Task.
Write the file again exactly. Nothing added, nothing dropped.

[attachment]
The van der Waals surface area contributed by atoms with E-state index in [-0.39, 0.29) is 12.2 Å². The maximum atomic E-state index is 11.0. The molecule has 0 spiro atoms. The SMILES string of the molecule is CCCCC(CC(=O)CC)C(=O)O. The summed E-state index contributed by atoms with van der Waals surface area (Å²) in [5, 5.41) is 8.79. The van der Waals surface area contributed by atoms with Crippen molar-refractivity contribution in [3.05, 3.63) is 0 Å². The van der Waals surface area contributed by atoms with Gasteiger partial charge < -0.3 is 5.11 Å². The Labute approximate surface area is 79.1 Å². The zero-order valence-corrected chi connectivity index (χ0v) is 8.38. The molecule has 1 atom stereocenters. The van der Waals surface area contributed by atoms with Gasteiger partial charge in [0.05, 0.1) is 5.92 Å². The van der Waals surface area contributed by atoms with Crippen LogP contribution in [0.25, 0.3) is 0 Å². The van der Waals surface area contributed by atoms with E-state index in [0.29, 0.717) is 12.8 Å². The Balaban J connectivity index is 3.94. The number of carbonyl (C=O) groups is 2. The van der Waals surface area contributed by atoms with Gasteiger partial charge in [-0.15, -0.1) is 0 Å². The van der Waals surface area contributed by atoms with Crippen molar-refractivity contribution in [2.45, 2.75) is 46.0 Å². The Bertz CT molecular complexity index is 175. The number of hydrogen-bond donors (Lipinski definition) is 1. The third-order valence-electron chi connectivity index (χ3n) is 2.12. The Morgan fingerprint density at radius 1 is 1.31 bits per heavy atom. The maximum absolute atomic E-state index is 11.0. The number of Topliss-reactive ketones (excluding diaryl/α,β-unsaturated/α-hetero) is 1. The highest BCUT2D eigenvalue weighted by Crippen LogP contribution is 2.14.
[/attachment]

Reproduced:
The van der Waals surface area contributed by atoms with E-state index in [-0.39, 0.29) is 12.2 Å². The maximum atomic E-state index is 11.0. The molecule has 0 spiro atoms. The SMILES string of the molecule is CCCCC(CC(=O)CC)C(=O)O. The summed E-state index contributed by atoms with van der Waals surface area (Å²) in [5, 5.41) is 8.79. The van der Waals surface area contributed by atoms with Crippen molar-refractivity contribution in [3.05, 3.63) is 0 Å². The van der Waals surface area contributed by atoms with Gasteiger partial charge < -0.3 is 5.11 Å². The Labute approximate surface area is 79.1 Å². The zero-order valence-corrected chi connectivity index (χ0v) is 8.38. The molecule has 1 atom stereocenters. The van der Waals surface area contributed by atoms with Gasteiger partial charge in [0.05, 0.1) is 5.92 Å². The van der Waals surface area contributed by atoms with Crippen LogP contribution in [0.25, 0.3) is 0 Å². The van der Waals surface area contributed by atoms with E-state index in [0.29, 0.717) is 12.8 Å². The Balaban J connectivity index is 3.94. The number of carbonyl (C=O) groups is 2. The van der Waals surface area contributed by atoms with Gasteiger partial charge in [-0.15, -0.1) is 0 Å². The van der Waals surface area contributed by atoms with Crippen molar-refractivity contribution in [2.45, 2.75) is 46.0 Å². The Bertz CT molecular complexity index is 175. The number of hydrogen-bond donors (Lipinski definition) is 1. The third-order valence-electron chi connectivity index (χ3n) is 2.12. The Morgan fingerprint density at radius 1 is 1.31 bits per heavy atom. The maximum absolute atomic E-state index is 11.0. The number of Topliss-reactive ketones (excluding diaryl/α,β-unsaturated/α-hetero) is 1. The highest BCUT2D eigenvalue weighted by Crippen LogP contribution is 2.14.